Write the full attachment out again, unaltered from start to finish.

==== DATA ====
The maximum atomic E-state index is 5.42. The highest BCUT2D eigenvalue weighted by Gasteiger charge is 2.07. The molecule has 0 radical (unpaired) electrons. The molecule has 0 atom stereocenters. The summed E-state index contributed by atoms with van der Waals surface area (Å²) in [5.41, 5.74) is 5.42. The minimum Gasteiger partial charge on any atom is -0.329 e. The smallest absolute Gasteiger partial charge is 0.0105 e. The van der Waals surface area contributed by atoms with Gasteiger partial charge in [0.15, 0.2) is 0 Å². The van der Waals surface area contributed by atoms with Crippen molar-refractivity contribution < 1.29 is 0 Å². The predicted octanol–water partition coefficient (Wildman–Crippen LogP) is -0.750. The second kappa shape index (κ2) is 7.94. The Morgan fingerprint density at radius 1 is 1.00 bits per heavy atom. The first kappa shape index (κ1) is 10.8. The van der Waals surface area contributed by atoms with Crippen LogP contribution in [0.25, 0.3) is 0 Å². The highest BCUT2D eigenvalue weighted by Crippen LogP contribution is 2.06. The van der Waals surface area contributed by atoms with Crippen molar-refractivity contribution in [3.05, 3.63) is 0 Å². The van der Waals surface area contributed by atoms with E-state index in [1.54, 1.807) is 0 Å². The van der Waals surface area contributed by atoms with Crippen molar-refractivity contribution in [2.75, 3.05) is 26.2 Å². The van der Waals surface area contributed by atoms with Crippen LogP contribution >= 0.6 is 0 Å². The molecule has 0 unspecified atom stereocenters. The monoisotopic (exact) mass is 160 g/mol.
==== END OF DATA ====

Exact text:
The maximum atomic E-state index is 5.42. The highest BCUT2D eigenvalue weighted by Gasteiger charge is 2.07. The molecule has 0 radical (unpaired) electrons. The molecule has 0 atom stereocenters. The summed E-state index contributed by atoms with van der Waals surface area (Å²) in [5.41, 5.74) is 5.42. The minimum Gasteiger partial charge on any atom is -0.329 e. The smallest absolute Gasteiger partial charge is 0.0105 e. The van der Waals surface area contributed by atoms with Gasteiger partial charge in [0.15, 0.2) is 0 Å². The van der Waals surface area contributed by atoms with Crippen molar-refractivity contribution < 1.29 is 0 Å². The predicted octanol–water partition coefficient (Wildman–Crippen LogP) is -0.750. The second kappa shape index (κ2) is 7.94. The Morgan fingerprint density at radius 1 is 1.00 bits per heavy atom. The first kappa shape index (κ1) is 10.8. The van der Waals surface area contributed by atoms with Crippen LogP contribution in [0.25, 0.3) is 0 Å². The highest BCUT2D eigenvalue weighted by Crippen LogP contribution is 2.06. The van der Waals surface area contributed by atoms with Crippen molar-refractivity contribution in [3.05, 3.63) is 0 Å². The van der Waals surface area contributed by atoms with E-state index in [1.54, 1.807) is 0 Å². The van der Waals surface area contributed by atoms with Crippen molar-refractivity contribution in [2.75, 3.05) is 26.2 Å². The van der Waals surface area contributed by atoms with Crippen LogP contribution >= 0.6 is 0 Å². The molecule has 0 unspecified atom stereocenters. The monoisotopic (exact) mass is 160 g/mol.